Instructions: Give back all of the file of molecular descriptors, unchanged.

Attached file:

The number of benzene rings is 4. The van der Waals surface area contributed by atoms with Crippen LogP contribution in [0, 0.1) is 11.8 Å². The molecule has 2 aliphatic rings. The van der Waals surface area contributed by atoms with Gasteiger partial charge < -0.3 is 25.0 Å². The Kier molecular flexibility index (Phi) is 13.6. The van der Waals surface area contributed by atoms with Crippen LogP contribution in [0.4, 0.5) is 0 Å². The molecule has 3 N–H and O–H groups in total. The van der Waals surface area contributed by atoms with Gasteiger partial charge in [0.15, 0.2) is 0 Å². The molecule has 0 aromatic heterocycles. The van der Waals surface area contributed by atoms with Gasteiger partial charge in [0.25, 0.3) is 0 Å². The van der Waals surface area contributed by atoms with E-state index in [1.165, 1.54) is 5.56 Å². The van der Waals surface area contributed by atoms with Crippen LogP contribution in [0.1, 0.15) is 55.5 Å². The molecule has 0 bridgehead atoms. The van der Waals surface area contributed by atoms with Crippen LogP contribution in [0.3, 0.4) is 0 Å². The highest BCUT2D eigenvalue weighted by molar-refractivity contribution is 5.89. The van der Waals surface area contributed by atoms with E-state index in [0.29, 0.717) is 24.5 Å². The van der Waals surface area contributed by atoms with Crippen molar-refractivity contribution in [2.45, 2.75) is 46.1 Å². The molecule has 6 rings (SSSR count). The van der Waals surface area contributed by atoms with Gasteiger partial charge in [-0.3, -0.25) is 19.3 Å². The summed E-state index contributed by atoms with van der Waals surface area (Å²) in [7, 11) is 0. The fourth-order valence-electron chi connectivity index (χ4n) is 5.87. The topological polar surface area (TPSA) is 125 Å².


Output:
The number of benzene rings is 4. The van der Waals surface area contributed by atoms with Crippen LogP contribution in [0, 0.1) is 11.8 Å². The molecule has 2 aliphatic rings. The van der Waals surface area contributed by atoms with Gasteiger partial charge < -0.3 is 25.0 Å². The Kier molecular flexibility index (Phi) is 13.6. The van der Waals surface area contributed by atoms with Crippen LogP contribution in [0.4, 0.5) is 0 Å². The molecule has 3 N–H and O–H groups in total. The van der Waals surface area contributed by atoms with Gasteiger partial charge in [0.15, 0.2) is 0 Å². The molecule has 0 aromatic heterocycles. The van der Waals surface area contributed by atoms with Gasteiger partial charge in [0.25, 0.3) is 0 Å². The van der Waals surface area contributed by atoms with E-state index in [1.165, 1.54) is 5.56 Å². The van der Waals surface area contributed by atoms with Crippen LogP contribution in [0.1, 0.15) is 55.5 Å². The molecule has 0 bridgehead atoms. The van der Waals surface area contributed by atoms with Crippen LogP contribution in [0.3, 0.4) is 0 Å². The highest BCUT2D eigenvalue weighted by molar-refractivity contribution is 5.89. The van der Waals surface area contributed by atoms with E-state index in [0.29, 0.717) is 24.5 Å². The van der Waals surface area contributed by atoms with Crippen molar-refractivity contribution in [2.45, 2.75) is 46.1 Å². The molecule has 6 rings (SSSR count). The van der Waals surface area contributed by atoms with Gasteiger partial charge in [-0.3, -0.25) is 19.3 Å². The summed E-state index contributed by atoms with van der Waals surface area (Å²) in [7, 11) is 0. The fourth-order valence-electron chi connectivity index (χ4n) is 5.87. The topological polar surface area (TPSA) is 125 Å².